Request source merge with request output "container"

This “pattern” is very common. One or more rows are used as input for a request that generates one or more output rows per row of input. In my case, the most common instances are with the HTTP module and with the various SQL modules. Without a merge afterwards, the input “parameters” and any linkage to upstream modules is lost.

The idea is:

Create a built in “container” for this type of pattern so that faster and easier to implement and visually easier to understand.

The container has one input and one output. Inside the container is a “space” for a module that will process the input and generate 0 to many rows of output for each row of input. There is one row of container output for each row of module output, but the input data that generated that row is automatically merged in, and just as importantly the upstream linkage is not lost, so downstream modules can sensibly refer to upstream modules when needed.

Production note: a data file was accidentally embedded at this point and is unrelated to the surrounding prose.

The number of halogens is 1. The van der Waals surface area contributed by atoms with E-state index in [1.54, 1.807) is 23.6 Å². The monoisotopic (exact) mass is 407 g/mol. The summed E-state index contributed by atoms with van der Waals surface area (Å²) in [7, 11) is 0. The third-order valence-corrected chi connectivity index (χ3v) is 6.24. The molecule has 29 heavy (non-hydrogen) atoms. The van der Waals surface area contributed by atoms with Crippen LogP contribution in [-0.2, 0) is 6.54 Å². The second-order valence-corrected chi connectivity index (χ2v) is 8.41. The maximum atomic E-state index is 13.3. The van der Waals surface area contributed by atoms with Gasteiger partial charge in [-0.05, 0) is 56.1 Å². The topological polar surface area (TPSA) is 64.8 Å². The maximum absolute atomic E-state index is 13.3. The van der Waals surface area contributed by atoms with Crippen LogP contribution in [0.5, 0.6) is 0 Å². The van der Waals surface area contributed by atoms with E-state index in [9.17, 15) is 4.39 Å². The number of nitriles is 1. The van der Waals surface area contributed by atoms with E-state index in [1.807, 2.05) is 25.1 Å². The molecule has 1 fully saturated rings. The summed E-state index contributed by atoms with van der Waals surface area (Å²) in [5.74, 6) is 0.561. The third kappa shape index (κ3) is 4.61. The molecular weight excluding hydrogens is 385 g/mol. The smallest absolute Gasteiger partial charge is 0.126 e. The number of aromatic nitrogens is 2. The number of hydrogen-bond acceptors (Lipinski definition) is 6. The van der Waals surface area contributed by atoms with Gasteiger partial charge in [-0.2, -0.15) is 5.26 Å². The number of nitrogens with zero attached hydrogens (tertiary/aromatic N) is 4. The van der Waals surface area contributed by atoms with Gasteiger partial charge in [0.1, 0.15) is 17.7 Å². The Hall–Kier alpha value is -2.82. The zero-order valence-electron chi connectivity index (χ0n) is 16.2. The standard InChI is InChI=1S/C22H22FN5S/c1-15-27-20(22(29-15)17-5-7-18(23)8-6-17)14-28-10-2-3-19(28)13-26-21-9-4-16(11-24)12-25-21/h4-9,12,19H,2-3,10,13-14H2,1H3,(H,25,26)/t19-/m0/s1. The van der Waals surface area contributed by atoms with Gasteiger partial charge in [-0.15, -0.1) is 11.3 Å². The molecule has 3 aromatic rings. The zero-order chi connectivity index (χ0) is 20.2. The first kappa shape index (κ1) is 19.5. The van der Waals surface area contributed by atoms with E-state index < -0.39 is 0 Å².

Also importantly, in cases where the module can create more than one output row per input row (more common with SQL than with HTTP), it’s nearly impossible to merge them back together unless you artificially create a marge key first, which is usually some kind of hack. If the “container” can keep track internally of which output rows go with which input row, that would make the whole thing a lot cleaner and easier to understand.

My use case:

In my flows I almost always need to use both the input and the output of HTTP and SQL Modules later in the flow.

I think it would be beneficial to add this because:

When I was a new N8N user it took me months to figure out this pattern. And it still makes my workflows look ugly. :slight_smile: And I’m still not confident that it keeps the upstream linkage(s). I think having this as a built-in would make N8N much easier for new people to understand, and cleaner for experienced builders to use.

Any resources to support this?

Just my imagination.

Are you willing to work on this?

Nobody wants me writing code that someone else will use in production.